View of test operator at the range (left) and (right) a worker showing before and after machining.  Buffalo Evening News photo page Nov 27 1941.

The plant continued in production, presumably adding carbine barrels and other items, through January 1945.   That Spring some equipment was packed up to be ready for future use, while other machinery was sold and shipped out.

  At the end of 1945 the property itself was sold to American Machine and Foundry. American Machine and Foundry intended to use the plant for producing an bowling pin resetter in 1946.   While they did produce some, supply and other woes delayed getting this new design into full production that year.  However they were able to make use the facility for development of their baking equipment.  By the mid 1950s AMF had a new design for the bowling pin setter that was in full production, presumably at this facility. 

Google Map Satellite



Marty Black has provided some recent exterior photos in the other thread which I'll add below.
First is probably the administrative office building. Seen looking northward along Kennedy Rd.

Second looking East toward the factory

Credit to Dan Pinto and Marty Black for much of the research.
Hopefully this is just a start on unravelling the history of this plant.
It should be noted that the Buffalo Evening News (6 Jan 1941) credited the factory design to G Morton Wolfe
Amongst Wolfe's many designs he is credited with the Houde Engineering offices in Buffalo, NY.


Edited by New2brass - Mar 19 2023 at 6:09pm
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Post Options Post Options   Thanks (0) Thanks(0)   Quote New2brass Quote  Post ReplyReply Direct Link To This Post Posted: Mar 28 2023 at 7:20pm
Wright Brothers Factory
Dayton Ohio
March 26, 2023
At about 2:30 am Sunday the Dayton Fire Department responded to the iconic factory where the Wright Brothers built airplanes and later occupied by the Inland Division of General Motors, where during the war produced the most M1 carbines during World War II.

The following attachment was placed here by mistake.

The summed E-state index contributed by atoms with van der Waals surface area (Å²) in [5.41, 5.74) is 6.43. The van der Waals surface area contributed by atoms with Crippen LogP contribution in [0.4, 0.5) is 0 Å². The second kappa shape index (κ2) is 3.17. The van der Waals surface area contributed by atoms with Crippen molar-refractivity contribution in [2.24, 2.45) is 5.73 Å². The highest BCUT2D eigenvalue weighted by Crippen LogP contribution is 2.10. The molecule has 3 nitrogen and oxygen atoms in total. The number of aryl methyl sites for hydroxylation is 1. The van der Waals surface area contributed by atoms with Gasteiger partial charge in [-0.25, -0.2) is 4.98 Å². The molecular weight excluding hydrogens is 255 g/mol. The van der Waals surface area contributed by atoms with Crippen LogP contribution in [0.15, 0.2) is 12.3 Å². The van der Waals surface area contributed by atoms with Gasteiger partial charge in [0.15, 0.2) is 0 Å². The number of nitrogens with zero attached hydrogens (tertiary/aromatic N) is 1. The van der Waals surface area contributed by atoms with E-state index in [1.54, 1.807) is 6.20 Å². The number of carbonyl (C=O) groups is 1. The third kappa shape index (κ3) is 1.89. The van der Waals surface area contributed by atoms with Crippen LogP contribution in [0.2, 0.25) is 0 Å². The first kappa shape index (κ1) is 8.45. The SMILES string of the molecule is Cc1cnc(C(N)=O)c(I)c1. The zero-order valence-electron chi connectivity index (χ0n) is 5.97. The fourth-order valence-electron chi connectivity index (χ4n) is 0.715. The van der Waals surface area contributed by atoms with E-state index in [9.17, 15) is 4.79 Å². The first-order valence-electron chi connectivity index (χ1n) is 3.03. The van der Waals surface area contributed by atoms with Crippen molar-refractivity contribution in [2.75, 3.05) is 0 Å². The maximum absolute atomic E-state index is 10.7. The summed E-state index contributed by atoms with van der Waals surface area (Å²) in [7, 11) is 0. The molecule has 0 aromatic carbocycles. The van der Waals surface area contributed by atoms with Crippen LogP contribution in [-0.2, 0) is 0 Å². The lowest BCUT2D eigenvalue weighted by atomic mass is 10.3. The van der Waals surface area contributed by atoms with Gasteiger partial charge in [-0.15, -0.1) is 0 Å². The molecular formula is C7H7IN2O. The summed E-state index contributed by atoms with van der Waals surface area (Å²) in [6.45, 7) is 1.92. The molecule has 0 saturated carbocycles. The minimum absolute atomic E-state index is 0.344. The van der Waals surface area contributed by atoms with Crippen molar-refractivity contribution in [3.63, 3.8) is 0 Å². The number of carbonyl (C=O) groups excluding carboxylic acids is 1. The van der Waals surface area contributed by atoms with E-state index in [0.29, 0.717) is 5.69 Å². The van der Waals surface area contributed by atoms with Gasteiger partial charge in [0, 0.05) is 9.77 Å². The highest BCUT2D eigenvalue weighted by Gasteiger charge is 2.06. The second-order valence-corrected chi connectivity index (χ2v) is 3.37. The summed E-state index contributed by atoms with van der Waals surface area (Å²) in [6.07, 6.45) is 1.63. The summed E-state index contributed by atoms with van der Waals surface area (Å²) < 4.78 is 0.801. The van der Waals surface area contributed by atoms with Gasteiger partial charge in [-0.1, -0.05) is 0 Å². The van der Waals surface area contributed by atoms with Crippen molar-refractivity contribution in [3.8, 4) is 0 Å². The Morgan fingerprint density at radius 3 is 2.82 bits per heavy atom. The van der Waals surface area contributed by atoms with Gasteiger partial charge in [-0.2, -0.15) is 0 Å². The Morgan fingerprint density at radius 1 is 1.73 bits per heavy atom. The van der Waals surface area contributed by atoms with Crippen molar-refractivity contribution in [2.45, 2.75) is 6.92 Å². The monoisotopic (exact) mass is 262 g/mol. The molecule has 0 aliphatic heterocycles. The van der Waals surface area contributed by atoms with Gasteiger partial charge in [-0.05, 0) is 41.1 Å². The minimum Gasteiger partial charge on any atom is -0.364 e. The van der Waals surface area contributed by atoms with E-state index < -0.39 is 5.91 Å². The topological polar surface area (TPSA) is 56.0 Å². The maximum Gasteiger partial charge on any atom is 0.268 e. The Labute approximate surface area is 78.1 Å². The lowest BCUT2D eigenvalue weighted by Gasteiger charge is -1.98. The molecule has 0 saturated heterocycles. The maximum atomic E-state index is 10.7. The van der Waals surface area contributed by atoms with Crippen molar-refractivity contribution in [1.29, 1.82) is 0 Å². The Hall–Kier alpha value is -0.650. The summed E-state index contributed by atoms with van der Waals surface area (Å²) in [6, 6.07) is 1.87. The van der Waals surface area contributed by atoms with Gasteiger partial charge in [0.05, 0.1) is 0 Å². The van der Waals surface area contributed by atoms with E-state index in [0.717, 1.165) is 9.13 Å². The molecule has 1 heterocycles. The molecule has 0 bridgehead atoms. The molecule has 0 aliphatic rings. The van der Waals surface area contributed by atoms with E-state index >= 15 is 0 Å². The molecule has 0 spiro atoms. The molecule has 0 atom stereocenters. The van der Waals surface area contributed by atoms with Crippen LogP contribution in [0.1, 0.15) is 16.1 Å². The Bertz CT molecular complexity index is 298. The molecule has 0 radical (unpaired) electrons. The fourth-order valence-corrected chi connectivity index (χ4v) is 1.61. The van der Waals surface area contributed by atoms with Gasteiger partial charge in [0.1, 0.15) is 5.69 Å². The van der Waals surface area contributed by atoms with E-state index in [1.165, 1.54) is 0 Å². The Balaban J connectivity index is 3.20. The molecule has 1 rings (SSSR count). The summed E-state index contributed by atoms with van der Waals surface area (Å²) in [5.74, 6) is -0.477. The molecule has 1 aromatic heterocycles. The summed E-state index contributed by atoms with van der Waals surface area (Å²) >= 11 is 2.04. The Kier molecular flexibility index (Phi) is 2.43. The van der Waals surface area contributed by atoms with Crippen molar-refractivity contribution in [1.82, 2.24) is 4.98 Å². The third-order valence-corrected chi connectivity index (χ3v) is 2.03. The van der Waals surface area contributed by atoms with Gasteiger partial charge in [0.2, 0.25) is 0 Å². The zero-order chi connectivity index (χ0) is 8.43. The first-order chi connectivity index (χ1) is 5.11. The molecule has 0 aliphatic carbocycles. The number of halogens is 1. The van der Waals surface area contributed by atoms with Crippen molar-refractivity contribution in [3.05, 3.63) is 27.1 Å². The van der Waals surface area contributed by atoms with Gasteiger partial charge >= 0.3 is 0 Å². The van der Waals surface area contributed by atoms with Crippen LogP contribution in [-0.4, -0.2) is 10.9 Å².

The building is listed on the National Historic Register and the oldest airplane manufacturing facility in the world. It housed the National Aviation Heritage Area.

Firefighters battled the blaze for more than 14 hours to bring it under control. No injuries were reported.



The future of the building is uncertain.

Pictures by WHIOTV7 staff photographer Thomas Hamlin.

Thanks to our resident retired Inland employee, Ron Dalhamer, for letting us know.

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Post Options Post Options   Thanks (0) Thanks(0)   Quote jeepwm69 Quote  Post ReplyReply Direct Link To This Post Posted: Mar 29 2023 at 11:30am
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Post Options Post Options   Thanks (1) Thanks(1)   Quote New2brass Quote  Post ReplyReply Direct Link To This Post Posted: May 01 2023 at 7:32pm
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Post Options Post Options   Thanks (0) Thanks(0)   Quote New2brass Quote  Post ReplyReply Direct Link To This Post Posted: Aug 06 2023 at 11:58am
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Post Options Post Options   Thanks (3) Thanks(3)   Quote GotSnlB28 Quote  Post ReplyReply Direct Link To This Post Posted: Dec 30 2023 at 11:11am
More on Rugg. I needed a new snow shovel, and low and behold when I went shopping at the home improvement center I saw several models of Rugg snow shovels! They were best quality ones on the rack - still made in USA! I own one now. Note that Rugg moved from Greenfield to Leominster when it was sold in 2013.

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Post Options Post Options   Thanks (0) Thanks(0)   Quote jackp1028 Quote  Post ReplyReply Direct Link To This Post Posted: Dec 30 2023 at 11:48am
The original Rugg factory on Newton street in Greenfield that I showed in an earlier post in February is gone now. It was demolished to make way for a "storage unit facility".

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Post Options Post Options   Thanks (0) Thanks(0)   Quote jsmoth Quote  Post ReplyReply Direct Link To This Post Posted: Jan 02 2024 at 6:01pm
These photos are an incredible piece of history.  Thanks for all the work and for posting for the rest of us to enjoy.  As an IBM carbine owner I really enjoyed the photos of the IBM plant, but all the other photos of manufacturing locations were very enjoyable.  This is the type of input that makes being a part of this club fun.  Thanks again!  jsmoth
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Post Options Post Options   Thanks (1) Thanks(1)   Quote Sawbones Quote  Post ReplyReply Direct Link To This Post Posted: Jan 03 2024 at 10:29am
Page 1, desk 15 image:She's already stamped the object.  She's simply placing the object onto a ramp so the object will slide down the ramp to the de-burring desk.  Note the pile of objects at the lower end of the ramp.

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Post Options Post Options   Thanks (0) Thanks(0)   Quote painter777 Quote  Post ReplyReply Direct Link To This Post Posted: Jan 03 2024 at 3:02pm
Station 15: Stamping letter code on Trigger Housings?

Thx SawBones